The author Sir Terry Pratchett was forced to defend his documentary on assisted dying yesterday, after critics rounded on the BBC for broadcasting the death of a millionaire hotelier with motor neurone disease who chose to end his life in a Swiss clinic.
Anti-euthanasia campaigners accused Sir Terry and the BBC of "cheerleading" for a change in legislation, to which they are vehemently opposed. While religious groups tend to oppose assisted suicide on theological grounds, many disability activists are against changing the law because they fear legalisation of euthanasia would put pressure on the elderly and disabled to end their lives prematurely and detract from wider demands for better living provisions.
Clair Lewis, from the Disability Action Network, said: "At the very least there should be some balance in the debate. I support [Terry Pratchett's] right to kill himself. I just want him to leave the legislation protecting the rest of us from euthanasia, mercy killings, depressive suicides and assisted deaths alone."
Care Not Killing directed its anger at the BBC, arguing that the broadcaster should have done more to represent those who are opposed to assisted dying.
"This latest move by the BBC is a disgraceful use of licence-payers' money and further evidence of a blatant campaigning stance," said the group's campaign director, Dr Peter Saunders. "The Corporation has now produced five documentaries or docudramas since 2008 portraying assisted suicide in a positive light."
Sir Terry, who has campaigned vigorously for a change to the law since being diagnosed with Alzheimer's, appeared on BBC Breakfast to explain why he felt compelled to make the show, which on Monday night broadcast the final moments of Peter Smedley as he drank a lethal dose of barbiturates at the Dignitas clinic in Switzerland.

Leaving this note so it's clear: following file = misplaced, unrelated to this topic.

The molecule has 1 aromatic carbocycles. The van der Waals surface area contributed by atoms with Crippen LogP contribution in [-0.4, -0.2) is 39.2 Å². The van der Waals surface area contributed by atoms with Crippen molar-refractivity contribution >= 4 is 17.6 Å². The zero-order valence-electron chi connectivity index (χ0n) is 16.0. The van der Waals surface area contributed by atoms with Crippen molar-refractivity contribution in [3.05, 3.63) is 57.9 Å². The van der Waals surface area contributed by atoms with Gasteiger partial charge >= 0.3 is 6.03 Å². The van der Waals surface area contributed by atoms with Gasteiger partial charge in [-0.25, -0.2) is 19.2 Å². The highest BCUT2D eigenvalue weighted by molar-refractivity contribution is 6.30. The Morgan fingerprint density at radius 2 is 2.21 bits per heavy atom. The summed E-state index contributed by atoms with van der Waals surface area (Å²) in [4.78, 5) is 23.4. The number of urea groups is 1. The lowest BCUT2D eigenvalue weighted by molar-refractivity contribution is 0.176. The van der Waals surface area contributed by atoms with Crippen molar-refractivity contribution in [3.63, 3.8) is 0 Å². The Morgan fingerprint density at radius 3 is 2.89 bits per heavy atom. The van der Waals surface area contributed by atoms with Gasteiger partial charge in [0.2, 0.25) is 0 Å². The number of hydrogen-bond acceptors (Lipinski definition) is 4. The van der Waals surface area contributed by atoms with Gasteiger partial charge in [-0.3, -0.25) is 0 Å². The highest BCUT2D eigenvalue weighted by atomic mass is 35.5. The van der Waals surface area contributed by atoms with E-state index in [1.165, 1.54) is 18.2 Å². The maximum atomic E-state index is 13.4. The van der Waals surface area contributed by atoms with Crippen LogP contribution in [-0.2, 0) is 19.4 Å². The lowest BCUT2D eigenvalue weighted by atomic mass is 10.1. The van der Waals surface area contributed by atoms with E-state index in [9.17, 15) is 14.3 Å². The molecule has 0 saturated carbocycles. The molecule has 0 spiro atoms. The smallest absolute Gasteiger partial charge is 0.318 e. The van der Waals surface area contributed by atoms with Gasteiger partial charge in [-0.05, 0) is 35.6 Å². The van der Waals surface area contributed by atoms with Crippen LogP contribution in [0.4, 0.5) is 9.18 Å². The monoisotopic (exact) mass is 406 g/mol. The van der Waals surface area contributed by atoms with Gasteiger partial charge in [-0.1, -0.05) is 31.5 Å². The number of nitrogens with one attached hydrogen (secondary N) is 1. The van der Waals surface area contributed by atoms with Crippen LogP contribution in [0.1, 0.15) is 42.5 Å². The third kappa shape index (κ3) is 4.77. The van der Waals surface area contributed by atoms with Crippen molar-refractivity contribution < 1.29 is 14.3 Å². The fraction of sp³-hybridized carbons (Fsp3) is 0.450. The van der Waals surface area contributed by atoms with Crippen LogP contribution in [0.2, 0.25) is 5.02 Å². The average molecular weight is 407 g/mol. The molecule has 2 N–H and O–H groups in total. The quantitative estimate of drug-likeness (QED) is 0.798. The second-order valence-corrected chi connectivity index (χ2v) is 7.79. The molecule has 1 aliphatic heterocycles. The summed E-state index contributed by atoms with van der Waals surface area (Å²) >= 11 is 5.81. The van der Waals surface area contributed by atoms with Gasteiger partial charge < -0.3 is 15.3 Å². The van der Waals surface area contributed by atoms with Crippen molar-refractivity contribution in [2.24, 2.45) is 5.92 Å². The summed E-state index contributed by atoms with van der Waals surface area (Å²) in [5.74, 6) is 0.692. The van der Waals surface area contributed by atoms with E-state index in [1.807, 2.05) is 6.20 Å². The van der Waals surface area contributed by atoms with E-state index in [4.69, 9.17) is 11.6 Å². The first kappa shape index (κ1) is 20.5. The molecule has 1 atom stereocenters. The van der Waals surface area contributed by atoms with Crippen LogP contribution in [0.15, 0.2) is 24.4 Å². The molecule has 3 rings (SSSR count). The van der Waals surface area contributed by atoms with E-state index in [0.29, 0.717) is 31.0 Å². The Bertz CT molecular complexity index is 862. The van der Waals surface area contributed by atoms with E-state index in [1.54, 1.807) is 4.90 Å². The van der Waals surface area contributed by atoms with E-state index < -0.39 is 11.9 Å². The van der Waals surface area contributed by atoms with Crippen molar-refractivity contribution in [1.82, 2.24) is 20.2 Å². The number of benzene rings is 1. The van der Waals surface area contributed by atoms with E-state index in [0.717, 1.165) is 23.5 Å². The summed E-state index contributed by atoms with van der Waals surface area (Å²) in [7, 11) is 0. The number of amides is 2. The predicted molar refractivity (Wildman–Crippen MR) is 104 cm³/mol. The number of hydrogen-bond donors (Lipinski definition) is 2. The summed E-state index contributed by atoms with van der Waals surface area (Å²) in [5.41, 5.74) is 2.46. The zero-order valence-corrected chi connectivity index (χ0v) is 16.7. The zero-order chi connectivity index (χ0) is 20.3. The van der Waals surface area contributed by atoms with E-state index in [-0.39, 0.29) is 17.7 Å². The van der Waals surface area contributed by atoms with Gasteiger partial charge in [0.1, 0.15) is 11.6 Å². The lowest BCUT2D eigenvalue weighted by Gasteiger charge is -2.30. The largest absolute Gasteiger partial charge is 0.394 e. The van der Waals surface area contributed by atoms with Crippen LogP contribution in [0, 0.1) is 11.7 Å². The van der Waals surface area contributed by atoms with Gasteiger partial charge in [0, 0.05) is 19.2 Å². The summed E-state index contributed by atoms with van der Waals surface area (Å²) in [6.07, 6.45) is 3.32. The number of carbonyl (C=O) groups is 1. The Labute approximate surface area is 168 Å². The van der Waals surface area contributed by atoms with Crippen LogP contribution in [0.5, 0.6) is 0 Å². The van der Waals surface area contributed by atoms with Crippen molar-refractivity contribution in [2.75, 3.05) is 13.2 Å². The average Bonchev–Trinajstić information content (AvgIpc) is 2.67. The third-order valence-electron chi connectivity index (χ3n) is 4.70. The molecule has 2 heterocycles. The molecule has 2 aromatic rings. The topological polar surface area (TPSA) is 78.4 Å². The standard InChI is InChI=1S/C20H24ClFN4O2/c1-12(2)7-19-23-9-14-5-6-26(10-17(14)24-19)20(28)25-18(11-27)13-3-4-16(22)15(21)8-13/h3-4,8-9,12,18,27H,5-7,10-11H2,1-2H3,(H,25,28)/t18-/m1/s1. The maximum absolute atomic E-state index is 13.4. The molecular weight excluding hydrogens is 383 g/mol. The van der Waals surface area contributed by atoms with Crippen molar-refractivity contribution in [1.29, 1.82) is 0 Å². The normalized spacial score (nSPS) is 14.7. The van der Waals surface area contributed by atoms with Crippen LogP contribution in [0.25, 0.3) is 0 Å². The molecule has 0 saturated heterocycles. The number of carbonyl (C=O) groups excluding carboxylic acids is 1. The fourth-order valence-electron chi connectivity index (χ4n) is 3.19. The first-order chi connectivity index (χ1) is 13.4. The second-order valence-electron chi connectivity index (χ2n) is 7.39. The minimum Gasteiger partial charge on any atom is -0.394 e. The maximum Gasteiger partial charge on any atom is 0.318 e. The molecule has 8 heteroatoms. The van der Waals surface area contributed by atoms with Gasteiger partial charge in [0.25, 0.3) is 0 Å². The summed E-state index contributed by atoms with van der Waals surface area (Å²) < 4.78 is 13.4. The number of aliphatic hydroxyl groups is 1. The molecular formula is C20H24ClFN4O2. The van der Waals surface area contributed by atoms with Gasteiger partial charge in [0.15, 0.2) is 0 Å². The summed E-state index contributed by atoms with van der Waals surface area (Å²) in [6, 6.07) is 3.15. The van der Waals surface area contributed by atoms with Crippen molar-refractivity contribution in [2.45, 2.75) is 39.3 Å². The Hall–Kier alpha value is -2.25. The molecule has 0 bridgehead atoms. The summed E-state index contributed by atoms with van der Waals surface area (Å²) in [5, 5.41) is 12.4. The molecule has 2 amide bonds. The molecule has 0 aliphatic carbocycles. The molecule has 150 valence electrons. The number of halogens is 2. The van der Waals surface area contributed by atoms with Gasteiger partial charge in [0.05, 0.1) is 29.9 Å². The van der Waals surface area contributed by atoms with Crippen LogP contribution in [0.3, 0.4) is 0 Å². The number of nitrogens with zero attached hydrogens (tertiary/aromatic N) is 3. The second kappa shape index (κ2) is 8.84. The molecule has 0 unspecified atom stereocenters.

When asked why he made the film, Sir Terry replied: "Because I was appalled at the current situation. I know that assisted dying is practised in at least three places in Europe and also in the United States. The Government here has always turned its back on it and I was ashamed that British people had to drag themselves to Switzerland, at considerable cost, in order to get the services that they were hoping for."
He added that Mr Smedley, who took his own life shortly before Christmas, had given him permission to film his final moments.
"Peter wanted to show the world what was happening and why he was doing it," he said. "You can tell in the film that I'm moved. The incongruity of the situation overtakes you. A man has died, that's a bad thing. But he wanted to die, that's a good thing."
Mr Smedley, a hotel owner, flew to Zurich to end his life in a flat owned by Dignitas because assisted suicide remains illegal in the UK. In his final moments, as his breathing became short, he was filmed whispering to his wife: "Be strong, my darling."
Several anti-euthanasia groups have called on their supporters to complain to the BBC and the regulator Ofcom, but so far the documentary appears to have attracted limited anger from the public compared to similar programmes.
The BBC said last night it had received 162 complaints about the broadcast so far, as well as 82 positive comments. The Corporation also received about 750 complaints before the broadcast.
Ofcom said it would not be releasing official figures until next week, but a source at the regulator said the number of complaints "could currently be counted on one hand".